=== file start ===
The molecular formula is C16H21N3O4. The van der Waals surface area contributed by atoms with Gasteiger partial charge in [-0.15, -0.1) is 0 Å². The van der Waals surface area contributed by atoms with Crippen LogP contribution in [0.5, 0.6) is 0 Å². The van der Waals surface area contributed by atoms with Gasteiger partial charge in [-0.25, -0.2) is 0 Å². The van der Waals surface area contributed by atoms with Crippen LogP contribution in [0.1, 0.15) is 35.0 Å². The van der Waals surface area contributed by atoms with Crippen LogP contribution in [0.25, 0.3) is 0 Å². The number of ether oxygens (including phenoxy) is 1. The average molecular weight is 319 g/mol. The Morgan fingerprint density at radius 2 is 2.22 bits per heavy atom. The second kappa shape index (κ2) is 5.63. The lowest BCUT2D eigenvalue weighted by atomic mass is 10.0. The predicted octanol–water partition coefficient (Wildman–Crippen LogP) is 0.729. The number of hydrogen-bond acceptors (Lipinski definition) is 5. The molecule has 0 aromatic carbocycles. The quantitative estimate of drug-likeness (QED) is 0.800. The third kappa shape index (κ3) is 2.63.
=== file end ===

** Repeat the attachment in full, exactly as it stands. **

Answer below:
The molecular formula is C16H21N3O4. The van der Waals surface area contributed by atoms with Gasteiger partial charge in [-0.15, -0.1) is 0 Å². The van der Waals surface area contributed by atoms with Crippen LogP contribution in [0.5, 0.6) is 0 Å². The van der Waals surface area contributed by atoms with Gasteiger partial charge in [-0.25, -0.2) is 0 Å². The van der Waals surface area contributed by atoms with Crippen LogP contribution in [0.1, 0.15) is 35.0 Å². The van der Waals surface area contributed by atoms with Crippen LogP contribution in [0.25, 0.3) is 0 Å². The number of ether oxygens (including phenoxy) is 1. The average molecular weight is 319 g/mol. The Morgan fingerprint density at radius 2 is 2.22 bits per heavy atom. The second kappa shape index (κ2) is 5.63. The lowest BCUT2D eigenvalue weighted by atomic mass is 10.0. The predicted octanol–water partition coefficient (Wildman–Crippen LogP) is 0.729. The number of hydrogen-bond acceptors (Lipinski definition) is 5. The molecule has 0 aromatic carbocycles. The quantitative estimate of drug-likeness (QED) is 0.800. The third kappa shape index (κ3) is 2.63.